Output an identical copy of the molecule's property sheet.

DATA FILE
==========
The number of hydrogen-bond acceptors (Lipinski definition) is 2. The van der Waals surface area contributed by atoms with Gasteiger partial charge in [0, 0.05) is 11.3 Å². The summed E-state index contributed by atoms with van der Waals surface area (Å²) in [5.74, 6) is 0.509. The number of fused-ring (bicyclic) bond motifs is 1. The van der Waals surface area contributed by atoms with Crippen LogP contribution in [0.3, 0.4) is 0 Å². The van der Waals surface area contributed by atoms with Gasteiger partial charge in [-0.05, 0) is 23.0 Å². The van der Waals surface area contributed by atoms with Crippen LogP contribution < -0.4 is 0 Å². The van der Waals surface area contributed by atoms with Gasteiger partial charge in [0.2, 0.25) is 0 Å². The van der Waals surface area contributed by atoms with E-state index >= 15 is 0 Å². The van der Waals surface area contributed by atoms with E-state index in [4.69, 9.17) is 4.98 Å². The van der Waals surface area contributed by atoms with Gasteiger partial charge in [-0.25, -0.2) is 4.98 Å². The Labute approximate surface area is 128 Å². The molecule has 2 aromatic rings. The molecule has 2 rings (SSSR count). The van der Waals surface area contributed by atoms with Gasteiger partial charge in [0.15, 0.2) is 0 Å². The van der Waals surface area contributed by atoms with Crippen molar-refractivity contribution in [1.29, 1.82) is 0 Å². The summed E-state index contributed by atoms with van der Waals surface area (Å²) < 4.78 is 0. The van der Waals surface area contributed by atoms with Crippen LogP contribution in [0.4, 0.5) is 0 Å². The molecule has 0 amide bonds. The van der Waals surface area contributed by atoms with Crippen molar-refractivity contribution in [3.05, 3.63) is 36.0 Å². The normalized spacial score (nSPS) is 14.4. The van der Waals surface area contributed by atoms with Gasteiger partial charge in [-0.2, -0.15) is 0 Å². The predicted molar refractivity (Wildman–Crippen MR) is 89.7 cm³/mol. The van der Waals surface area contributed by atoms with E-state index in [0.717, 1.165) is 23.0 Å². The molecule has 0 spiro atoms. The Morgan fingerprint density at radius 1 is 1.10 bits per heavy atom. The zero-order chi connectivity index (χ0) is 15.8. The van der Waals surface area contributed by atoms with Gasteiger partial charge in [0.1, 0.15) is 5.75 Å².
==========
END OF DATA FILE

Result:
The number of hydrogen-bond acceptors (Lipinski definition) is 2. The van der Waals surface area contributed by atoms with Gasteiger partial charge in [0, 0.05) is 11.3 Å². The summed E-state index contributed by atoms with van der Waals surface area (Å²) in [5.74, 6) is 0.509. The number of fused-ring (bicyclic) bond motifs is 1. The van der Waals surface area contributed by atoms with Crippen LogP contribution in [0.3, 0.4) is 0 Å². The van der Waals surface area contributed by atoms with Gasteiger partial charge in [-0.05, 0) is 23.0 Å². The van der Waals surface area contributed by atoms with Crippen LogP contribution < -0.4 is 0 Å². The van der Waals surface area contributed by atoms with Gasteiger partial charge in [0.2, 0.25) is 0 Å². The van der Waals surface area contributed by atoms with E-state index >= 15 is 0 Å². The van der Waals surface area contributed by atoms with E-state index in [4.69, 9.17) is 4.98 Å². The van der Waals surface area contributed by atoms with Gasteiger partial charge in [-0.25, -0.2) is 4.98 Å². The Labute approximate surface area is 128 Å². The molecule has 2 aromatic rings. The molecule has 2 rings (SSSR count). The van der Waals surface area contributed by atoms with Gasteiger partial charge in [0.15, 0.2) is 0 Å². The van der Waals surface area contributed by atoms with Crippen molar-refractivity contribution in [1.29, 1.82) is 0 Å². The summed E-state index contributed by atoms with van der Waals surface area (Å²) < 4.78 is 0. The van der Waals surface area contributed by atoms with Crippen LogP contribution in [0.4, 0.5) is 0 Å². The molecule has 0 amide bonds. The van der Waals surface area contributed by atoms with Crippen molar-refractivity contribution in [3.05, 3.63) is 36.0 Å². The normalized spacial score (nSPS) is 14.4. The van der Waals surface area contributed by atoms with Gasteiger partial charge in [-0.2, -0.15) is 0 Å². The predicted molar refractivity (Wildman–Crippen MR) is 89.7 cm³/mol. The van der Waals surface area contributed by atoms with E-state index in [0.717, 1.165) is 23.0 Å². The molecule has 0 spiro atoms. The Morgan fingerprint density at radius 1 is 1.10 bits per heavy atom. The zero-order chi connectivity index (χ0) is 15.8. The van der Waals surface area contributed by atoms with Gasteiger partial charge in [0.1, 0.15) is 5.75 Å².